Tantrum Zentrum

Door Xavier Kruth

14 juni 2024
Wouldn’t it be great if the people on the front lines just stopped and refused to fight?

On Saturday, June 15, we will again hold a Dark Entries Night in the Kinky Star in Ghent. In addition to the Brussels electrowave group Partikul, we also invite London's Tantrum Zentrum, who make a form of experimental post-punk, influenced by krautrock and nowave. The man behind the group is a mysterious Vaat Dafuq, although that is of course not his real name. We had a conversation about music, history, politics and art.

Hi Vaat Dafuq. Can you tell me how you created Tantrum Zentrum? At the beginning, was it just a solo project?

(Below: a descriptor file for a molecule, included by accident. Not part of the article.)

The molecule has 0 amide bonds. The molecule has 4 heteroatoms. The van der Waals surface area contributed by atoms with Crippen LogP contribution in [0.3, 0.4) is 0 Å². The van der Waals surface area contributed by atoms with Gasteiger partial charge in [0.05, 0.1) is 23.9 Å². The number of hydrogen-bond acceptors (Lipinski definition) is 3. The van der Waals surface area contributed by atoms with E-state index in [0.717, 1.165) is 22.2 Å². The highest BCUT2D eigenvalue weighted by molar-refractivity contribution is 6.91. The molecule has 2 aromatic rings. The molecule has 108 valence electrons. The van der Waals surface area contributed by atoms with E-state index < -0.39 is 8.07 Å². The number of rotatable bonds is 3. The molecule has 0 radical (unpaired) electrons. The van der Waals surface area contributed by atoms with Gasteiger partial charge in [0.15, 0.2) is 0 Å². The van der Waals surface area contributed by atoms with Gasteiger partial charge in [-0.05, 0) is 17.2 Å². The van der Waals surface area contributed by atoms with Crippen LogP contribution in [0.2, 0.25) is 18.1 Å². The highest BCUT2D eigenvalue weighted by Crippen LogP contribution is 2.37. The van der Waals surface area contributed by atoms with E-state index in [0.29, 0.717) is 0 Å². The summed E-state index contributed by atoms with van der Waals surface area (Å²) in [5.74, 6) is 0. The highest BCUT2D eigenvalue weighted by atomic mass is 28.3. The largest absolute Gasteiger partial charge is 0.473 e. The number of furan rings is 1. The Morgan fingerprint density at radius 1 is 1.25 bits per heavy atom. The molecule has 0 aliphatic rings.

Sabine and I were working for a legacy UK punk band back in 2018, when they were still touring. Sitting in the tour van, somewhere between Berlin and Leipzig, we were listening to the ‘Pink Flowers’ EP by Horrid Red, and almost at the same time we said to each other: “We need to start a band that’s as cool as Horrid Red.”

Only in the first UK lockdown of 2020 did we find the time to actually work on this idea. Initially, it was just a studio experiment involving Sabine and me.

It’s hard to find the chronology of the band. A first version of ‘October Frost’ seems to have been recorded in 2020 all by yourself. A second version was recorded during the lockdown of that year together with your partner Sabine de Rousseau on guitars. And if I understand well, the band today consists of four musicians, adding Valhalla Schimmer on bass and Endzeit on guitar. Is this a regular line-up, or is Tantrum Zentrum just a fluid group of musicians around you?